June 23, 2017
Looking to hit it big on Facebook, possibly the biggest media company ever? Or maybe you’d just like to become a successful Patreon creator, pulling in five figures a month for doing whatever your creative heart desires? Good luck with both — the two accomplishments are significantly easier said than done.
But though the platforms are fairly different, one little misunderstanding about what it takes to get viral fame plagues both services. Here’s how it works.
The Rule: You Need to Build a Fan Base Off-Platform First
You can’t get on Facebook or on Patreon in order to become successful. The reverse is true: You need to become successful in order to become known on Facebook or Patreon.
Here’s where I saw this rule detailed most recently, in an article Coelevate recently ran about Patreon’s efforts to double the number of creators it on-boarded.
“‘We were attracting people who saw Creators getting paid and succeeding on Patreon, and they would misunderstand this and attribute a reverse causality. They would think that launching a Patreon page before building a fan base would start sending them money,’ says [Tal Raviv, Growth Product Manager at Patreon].
The misconception is a side effect of Patreon’s viral acquisition model — artists and creators not yet on Patreon would get pulled in by publicly successful Creators on the platform thinking that the platform had originated a significant chunk of that success.”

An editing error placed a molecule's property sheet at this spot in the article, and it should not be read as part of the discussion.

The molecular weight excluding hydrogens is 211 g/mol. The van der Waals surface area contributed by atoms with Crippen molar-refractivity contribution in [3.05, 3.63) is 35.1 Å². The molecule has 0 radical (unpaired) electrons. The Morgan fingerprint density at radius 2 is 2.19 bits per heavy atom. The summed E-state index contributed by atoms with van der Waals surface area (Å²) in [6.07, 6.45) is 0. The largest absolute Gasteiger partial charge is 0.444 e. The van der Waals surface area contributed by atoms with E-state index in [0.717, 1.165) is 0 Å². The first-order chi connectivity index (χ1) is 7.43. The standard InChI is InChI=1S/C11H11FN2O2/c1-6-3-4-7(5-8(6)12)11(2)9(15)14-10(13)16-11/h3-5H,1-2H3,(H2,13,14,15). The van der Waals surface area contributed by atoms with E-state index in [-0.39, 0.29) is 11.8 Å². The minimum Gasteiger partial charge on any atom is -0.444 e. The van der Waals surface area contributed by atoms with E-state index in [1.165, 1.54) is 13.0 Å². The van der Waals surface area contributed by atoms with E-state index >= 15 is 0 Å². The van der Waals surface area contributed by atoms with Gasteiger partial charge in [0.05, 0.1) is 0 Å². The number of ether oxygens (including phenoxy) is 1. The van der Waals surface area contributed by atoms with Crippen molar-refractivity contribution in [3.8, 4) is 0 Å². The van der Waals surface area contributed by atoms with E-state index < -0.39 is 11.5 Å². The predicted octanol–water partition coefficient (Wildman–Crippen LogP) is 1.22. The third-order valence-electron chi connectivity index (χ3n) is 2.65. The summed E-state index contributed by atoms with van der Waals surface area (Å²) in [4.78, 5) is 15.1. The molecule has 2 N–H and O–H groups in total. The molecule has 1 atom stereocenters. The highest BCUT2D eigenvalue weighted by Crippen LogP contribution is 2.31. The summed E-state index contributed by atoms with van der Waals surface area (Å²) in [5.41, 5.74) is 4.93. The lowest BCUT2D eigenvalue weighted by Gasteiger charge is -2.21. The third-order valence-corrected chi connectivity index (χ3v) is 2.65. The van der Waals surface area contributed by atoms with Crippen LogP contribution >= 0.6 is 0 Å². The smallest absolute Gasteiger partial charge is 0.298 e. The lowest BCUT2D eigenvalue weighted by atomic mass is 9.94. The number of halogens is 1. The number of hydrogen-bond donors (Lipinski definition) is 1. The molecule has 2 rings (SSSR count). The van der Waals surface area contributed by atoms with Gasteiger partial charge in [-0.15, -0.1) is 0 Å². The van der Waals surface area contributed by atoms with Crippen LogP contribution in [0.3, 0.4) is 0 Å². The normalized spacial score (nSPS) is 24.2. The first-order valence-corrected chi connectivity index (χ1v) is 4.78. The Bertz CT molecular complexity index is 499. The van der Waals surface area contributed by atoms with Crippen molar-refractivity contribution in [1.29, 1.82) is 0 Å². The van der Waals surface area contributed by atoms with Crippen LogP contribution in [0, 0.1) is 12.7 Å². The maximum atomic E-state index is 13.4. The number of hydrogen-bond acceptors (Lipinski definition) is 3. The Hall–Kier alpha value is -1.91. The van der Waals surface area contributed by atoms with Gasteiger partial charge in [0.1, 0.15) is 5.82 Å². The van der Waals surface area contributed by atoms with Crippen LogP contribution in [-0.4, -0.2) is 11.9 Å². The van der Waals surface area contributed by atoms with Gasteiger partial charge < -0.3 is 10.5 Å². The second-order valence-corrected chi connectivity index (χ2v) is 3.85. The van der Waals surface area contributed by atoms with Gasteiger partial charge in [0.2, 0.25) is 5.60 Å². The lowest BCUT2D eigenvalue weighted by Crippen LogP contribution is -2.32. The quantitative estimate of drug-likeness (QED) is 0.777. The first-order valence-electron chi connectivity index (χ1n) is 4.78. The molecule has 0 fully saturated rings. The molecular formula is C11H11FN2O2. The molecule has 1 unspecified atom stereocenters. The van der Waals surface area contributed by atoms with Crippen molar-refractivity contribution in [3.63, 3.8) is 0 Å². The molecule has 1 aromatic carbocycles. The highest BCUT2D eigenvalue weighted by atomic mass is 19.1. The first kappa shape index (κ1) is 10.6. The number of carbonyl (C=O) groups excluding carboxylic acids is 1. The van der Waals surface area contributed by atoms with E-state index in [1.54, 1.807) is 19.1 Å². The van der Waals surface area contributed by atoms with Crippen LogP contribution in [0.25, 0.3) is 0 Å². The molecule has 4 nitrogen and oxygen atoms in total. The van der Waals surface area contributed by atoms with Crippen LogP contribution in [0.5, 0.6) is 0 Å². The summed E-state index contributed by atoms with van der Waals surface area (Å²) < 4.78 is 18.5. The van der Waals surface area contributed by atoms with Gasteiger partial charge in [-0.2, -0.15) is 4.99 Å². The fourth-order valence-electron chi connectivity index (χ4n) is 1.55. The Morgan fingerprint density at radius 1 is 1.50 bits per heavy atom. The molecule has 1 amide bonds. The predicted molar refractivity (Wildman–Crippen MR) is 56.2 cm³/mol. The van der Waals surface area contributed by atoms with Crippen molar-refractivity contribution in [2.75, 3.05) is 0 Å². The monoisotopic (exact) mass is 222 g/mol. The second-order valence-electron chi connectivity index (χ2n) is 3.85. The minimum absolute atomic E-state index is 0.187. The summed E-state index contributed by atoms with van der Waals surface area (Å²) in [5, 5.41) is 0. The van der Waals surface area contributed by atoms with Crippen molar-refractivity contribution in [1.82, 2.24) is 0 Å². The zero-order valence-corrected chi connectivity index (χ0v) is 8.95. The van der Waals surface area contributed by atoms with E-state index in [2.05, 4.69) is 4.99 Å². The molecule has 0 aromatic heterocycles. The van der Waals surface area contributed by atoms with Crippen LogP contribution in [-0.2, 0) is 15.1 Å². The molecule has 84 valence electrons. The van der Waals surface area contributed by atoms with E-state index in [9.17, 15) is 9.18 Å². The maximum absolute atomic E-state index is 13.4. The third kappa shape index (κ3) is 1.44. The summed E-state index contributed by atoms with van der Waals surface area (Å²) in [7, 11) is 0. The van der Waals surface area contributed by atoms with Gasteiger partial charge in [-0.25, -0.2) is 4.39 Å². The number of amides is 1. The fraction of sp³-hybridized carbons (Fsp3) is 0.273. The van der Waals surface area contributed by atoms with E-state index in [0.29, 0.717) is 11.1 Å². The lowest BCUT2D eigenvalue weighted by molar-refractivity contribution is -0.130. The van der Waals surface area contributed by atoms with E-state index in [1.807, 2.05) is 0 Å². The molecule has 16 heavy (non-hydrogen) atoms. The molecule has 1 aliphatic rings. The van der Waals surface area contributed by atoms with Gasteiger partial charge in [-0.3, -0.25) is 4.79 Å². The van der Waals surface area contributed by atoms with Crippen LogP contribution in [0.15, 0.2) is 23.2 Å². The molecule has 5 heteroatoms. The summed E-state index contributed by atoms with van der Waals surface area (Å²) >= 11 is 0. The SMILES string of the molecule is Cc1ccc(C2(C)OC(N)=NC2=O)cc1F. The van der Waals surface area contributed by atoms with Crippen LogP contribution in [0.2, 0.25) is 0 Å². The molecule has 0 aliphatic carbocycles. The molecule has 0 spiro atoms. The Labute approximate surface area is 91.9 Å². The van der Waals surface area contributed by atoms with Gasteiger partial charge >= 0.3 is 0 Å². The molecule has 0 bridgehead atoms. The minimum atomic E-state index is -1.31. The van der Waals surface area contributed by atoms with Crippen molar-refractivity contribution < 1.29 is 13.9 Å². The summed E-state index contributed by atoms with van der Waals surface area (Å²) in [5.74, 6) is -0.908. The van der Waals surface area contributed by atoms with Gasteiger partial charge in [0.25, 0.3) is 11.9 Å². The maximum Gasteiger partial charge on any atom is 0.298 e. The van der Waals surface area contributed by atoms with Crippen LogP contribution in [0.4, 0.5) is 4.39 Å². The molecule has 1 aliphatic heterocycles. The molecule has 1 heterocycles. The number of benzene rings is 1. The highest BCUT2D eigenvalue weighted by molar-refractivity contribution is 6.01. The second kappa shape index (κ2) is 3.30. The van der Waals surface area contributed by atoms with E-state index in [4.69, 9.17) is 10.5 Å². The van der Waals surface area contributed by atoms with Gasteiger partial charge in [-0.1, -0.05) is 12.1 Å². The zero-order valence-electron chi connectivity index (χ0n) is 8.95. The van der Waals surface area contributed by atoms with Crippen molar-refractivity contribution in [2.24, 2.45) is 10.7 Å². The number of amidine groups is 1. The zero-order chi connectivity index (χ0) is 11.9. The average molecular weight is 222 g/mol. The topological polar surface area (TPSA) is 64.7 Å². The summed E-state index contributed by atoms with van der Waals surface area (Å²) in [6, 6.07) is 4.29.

It’s a natural mistake: People saw others having success on Patreon and forgot that correlation doesn’t equate to causality. But in order to become a success, you need to put in the hard work off-platform that will allow your supporters to find you.
The Solution: Find Engaged Third-Party Communities to Interact With
Facebook is the largest example of this backwards viral marketing thinking: Pages very very rarely grow by posting constantly unless they already have a network of people interested in them. Growing on other social platforms, from Instagram to Twitter, is an easier way to build an audience, likely due to Facebook’s increasingly picky algorithm. Once you have the audience on another platform, you can point them to your Facebook.
But engaged internet communities are everywhere: You can trawl for fan pages, dedicated forums, subreddits, or hashtags. The platform doesn’t matter as much as the social groups it hosts. Get involved with as many as you’re comfortable with, and point them to your page if it comes up organically. Since the internet’s shifting away from search and towards the closed silos of social media, you’ll need to provide the funnel that aims those silos at your Facebook or Patreon page. Don’t expect the existence of your page to do the trick by itself.
Read more on Facebook news and tips here at Tech.Co
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